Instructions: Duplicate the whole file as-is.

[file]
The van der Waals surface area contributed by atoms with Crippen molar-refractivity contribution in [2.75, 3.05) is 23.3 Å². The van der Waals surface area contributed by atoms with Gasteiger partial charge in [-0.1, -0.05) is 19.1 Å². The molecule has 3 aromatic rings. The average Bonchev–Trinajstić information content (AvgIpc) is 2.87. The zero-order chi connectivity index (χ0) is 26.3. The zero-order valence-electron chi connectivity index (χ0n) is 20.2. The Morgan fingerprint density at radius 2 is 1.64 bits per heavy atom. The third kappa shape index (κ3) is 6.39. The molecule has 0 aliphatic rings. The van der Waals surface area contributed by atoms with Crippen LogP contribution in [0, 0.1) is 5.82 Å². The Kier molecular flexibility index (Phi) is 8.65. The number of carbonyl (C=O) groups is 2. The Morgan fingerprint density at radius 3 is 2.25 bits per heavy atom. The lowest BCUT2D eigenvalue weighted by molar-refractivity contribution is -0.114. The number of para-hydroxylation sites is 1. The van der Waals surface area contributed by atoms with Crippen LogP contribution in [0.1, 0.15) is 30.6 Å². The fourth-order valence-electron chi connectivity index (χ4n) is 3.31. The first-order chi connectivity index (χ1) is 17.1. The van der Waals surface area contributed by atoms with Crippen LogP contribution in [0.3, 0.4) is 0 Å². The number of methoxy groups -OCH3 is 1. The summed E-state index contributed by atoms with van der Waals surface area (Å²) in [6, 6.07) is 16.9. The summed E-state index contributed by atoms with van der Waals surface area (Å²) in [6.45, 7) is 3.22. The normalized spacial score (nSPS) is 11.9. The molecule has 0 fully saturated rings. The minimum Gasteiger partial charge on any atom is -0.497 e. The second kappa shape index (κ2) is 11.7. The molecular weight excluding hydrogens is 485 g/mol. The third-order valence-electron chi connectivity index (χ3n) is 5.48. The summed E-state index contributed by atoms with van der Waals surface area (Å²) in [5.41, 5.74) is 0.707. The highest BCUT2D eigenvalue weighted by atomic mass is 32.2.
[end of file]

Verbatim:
The van der Waals surface area contributed by atoms with Crippen molar-refractivity contribution in [2.75, 3.05) is 23.3 Å². The van der Waals surface area contributed by atoms with Gasteiger partial charge in [-0.1, -0.05) is 19.1 Å². The molecule has 3 aromatic rings. The average Bonchev–Trinajstić information content (AvgIpc) is 2.87. The zero-order chi connectivity index (χ0) is 26.3. The zero-order valence-electron chi connectivity index (χ0n) is 20.2. The Morgan fingerprint density at radius 2 is 1.64 bits per heavy atom. The third kappa shape index (κ3) is 6.39. The molecule has 0 aliphatic rings. The van der Waals surface area contributed by atoms with Crippen LogP contribution in [0, 0.1) is 5.82 Å². The Kier molecular flexibility index (Phi) is 8.65. The number of carbonyl (C=O) groups is 2. The Morgan fingerprint density at radius 3 is 2.25 bits per heavy atom. The lowest BCUT2D eigenvalue weighted by molar-refractivity contribution is -0.114. The number of para-hydroxylation sites is 1. The van der Waals surface area contributed by atoms with Crippen LogP contribution in [0.1, 0.15) is 30.6 Å². The fourth-order valence-electron chi connectivity index (χ4n) is 3.31. The first-order chi connectivity index (χ1) is 17.1. The van der Waals surface area contributed by atoms with Crippen LogP contribution in [0.3, 0.4) is 0 Å². The number of methoxy groups -OCH3 is 1. The summed E-state index contributed by atoms with van der Waals surface area (Å²) in [6, 6.07) is 16.9. The summed E-state index contributed by atoms with van der Waals surface area (Å²) in [6.45, 7) is 3.22. The normalized spacial score (nSPS) is 11.9. The molecule has 0 fully saturated rings. The minimum Gasteiger partial charge on any atom is -0.497 e. The second kappa shape index (κ2) is 11.7. The molecular weight excluding hydrogens is 485 g/mol. The third-order valence-electron chi connectivity index (χ3n) is 5.48. The summed E-state index contributed by atoms with van der Waals surface area (Å²) in [5.41, 5.74) is 0.707. The highest BCUT2D eigenvalue weighted by atomic mass is 32.2.